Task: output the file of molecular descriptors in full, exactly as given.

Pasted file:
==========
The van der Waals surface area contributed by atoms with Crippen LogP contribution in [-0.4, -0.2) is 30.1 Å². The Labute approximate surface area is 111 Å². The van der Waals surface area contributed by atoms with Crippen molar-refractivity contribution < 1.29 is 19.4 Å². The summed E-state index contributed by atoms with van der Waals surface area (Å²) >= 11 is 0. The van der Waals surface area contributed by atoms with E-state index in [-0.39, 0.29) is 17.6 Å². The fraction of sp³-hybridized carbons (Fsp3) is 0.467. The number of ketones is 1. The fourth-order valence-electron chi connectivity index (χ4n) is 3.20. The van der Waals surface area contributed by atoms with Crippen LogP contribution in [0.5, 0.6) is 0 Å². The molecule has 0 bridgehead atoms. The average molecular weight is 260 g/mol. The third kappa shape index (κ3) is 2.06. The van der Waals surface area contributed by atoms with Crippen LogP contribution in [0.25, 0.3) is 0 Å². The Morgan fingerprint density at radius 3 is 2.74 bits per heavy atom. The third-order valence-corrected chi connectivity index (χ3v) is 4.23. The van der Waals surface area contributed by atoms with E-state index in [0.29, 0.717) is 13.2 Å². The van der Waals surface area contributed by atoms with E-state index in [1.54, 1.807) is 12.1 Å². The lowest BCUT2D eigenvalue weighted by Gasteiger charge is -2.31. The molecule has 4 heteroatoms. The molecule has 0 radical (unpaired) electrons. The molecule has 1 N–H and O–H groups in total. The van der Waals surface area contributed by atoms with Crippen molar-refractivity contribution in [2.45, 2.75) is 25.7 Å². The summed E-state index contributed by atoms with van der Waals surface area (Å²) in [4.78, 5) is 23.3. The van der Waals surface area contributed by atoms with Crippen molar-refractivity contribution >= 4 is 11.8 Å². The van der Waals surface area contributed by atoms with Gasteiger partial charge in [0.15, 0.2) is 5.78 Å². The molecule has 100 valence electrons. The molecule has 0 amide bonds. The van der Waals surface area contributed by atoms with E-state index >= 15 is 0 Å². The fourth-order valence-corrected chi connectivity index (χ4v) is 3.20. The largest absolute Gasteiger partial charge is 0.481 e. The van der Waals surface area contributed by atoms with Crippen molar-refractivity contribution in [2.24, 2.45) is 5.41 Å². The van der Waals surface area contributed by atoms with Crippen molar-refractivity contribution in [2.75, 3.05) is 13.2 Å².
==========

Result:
The van der Waals surface area contributed by atoms with Crippen LogP contribution in [-0.4, -0.2) is 30.1 Å². The Labute approximate surface area is 111 Å². The van der Waals surface area contributed by atoms with Crippen molar-refractivity contribution < 1.29 is 19.4 Å². The summed E-state index contributed by atoms with van der Waals surface area (Å²) >= 11 is 0. The van der Waals surface area contributed by atoms with E-state index in [-0.39, 0.29) is 17.6 Å². The fraction of sp³-hybridized carbons (Fsp3) is 0.467. The number of ketones is 1. The fourth-order valence-electron chi connectivity index (χ4n) is 3.20. The van der Waals surface area contributed by atoms with Crippen LogP contribution in [0.5, 0.6) is 0 Å². The molecule has 0 bridgehead atoms. The average molecular weight is 260 g/mol. The third kappa shape index (κ3) is 2.06. The van der Waals surface area contributed by atoms with Crippen LogP contribution in [0.25, 0.3) is 0 Å². The Morgan fingerprint density at radius 3 is 2.74 bits per heavy atom. The third-order valence-corrected chi connectivity index (χ3v) is 4.23. The van der Waals surface area contributed by atoms with E-state index in [0.29, 0.717) is 13.2 Å². The van der Waals surface area contributed by atoms with E-state index in [1.54, 1.807) is 12.1 Å². The lowest BCUT2D eigenvalue weighted by Gasteiger charge is -2.31. The molecule has 4 heteroatoms. The molecule has 0 radical (unpaired) electrons. The molecule has 1 N–H and O–H groups in total. The van der Waals surface area contributed by atoms with Crippen molar-refractivity contribution in [2.45, 2.75) is 25.7 Å². The summed E-state index contributed by atoms with van der Waals surface area (Å²) in [4.78, 5) is 23.3. The van der Waals surface area contributed by atoms with Crippen molar-refractivity contribution >= 4 is 11.8 Å². The van der Waals surface area contributed by atoms with Gasteiger partial charge in [0.15, 0.2) is 5.78 Å². The molecule has 100 valence electrons. The molecule has 0 amide bonds. The van der Waals surface area contributed by atoms with E-state index >= 15 is 0 Å². The fourth-order valence-corrected chi connectivity index (χ4v) is 3.20. The largest absolute Gasteiger partial charge is 0.481 e. The van der Waals surface area contributed by atoms with Crippen molar-refractivity contribution in [2.24, 2.45) is 5.41 Å². The van der Waals surface area contributed by atoms with Crippen molar-refractivity contribution in [2.75, 3.05) is 13.2 Å².